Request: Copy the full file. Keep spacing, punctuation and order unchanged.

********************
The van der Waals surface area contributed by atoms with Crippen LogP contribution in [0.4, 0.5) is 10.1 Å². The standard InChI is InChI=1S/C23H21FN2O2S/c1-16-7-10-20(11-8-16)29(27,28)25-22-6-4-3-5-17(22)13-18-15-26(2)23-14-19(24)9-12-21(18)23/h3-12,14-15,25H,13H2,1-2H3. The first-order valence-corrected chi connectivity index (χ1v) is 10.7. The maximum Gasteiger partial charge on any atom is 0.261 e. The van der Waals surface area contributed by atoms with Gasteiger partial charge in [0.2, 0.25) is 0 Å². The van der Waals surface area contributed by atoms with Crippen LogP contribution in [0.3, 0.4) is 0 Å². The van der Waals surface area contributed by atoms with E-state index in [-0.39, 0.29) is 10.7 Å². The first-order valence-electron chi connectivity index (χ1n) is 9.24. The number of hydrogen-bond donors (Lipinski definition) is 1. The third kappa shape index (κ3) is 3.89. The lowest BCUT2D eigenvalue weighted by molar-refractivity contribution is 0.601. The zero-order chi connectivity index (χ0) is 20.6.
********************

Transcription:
The van der Waals surface area contributed by atoms with Crippen LogP contribution in [0.4, 0.5) is 10.1 Å². The standard InChI is InChI=1S/C23H21FN2O2S/c1-16-7-10-20(11-8-16)29(27,28)25-22-6-4-3-5-17(22)13-18-15-26(2)23-14-19(24)9-12-21(18)23/h3-12,14-15,25H,13H2,1-2H3. The first-order valence-corrected chi connectivity index (χ1v) is 10.7. The maximum Gasteiger partial charge on any atom is 0.261 e. The van der Waals surface area contributed by atoms with Gasteiger partial charge in [0.2, 0.25) is 0 Å². The van der Waals surface area contributed by atoms with Crippen LogP contribution in [0.3, 0.4) is 0 Å². The van der Waals surface area contributed by atoms with E-state index in [-0.39, 0.29) is 10.7 Å². The first-order valence-electron chi connectivity index (χ1n) is 9.24. The number of hydrogen-bond donors (Lipinski definition) is 1. The third kappa shape index (κ3) is 3.89. The lowest BCUT2D eigenvalue weighted by molar-refractivity contribution is 0.601. The zero-order chi connectivity index (χ0) is 20.6.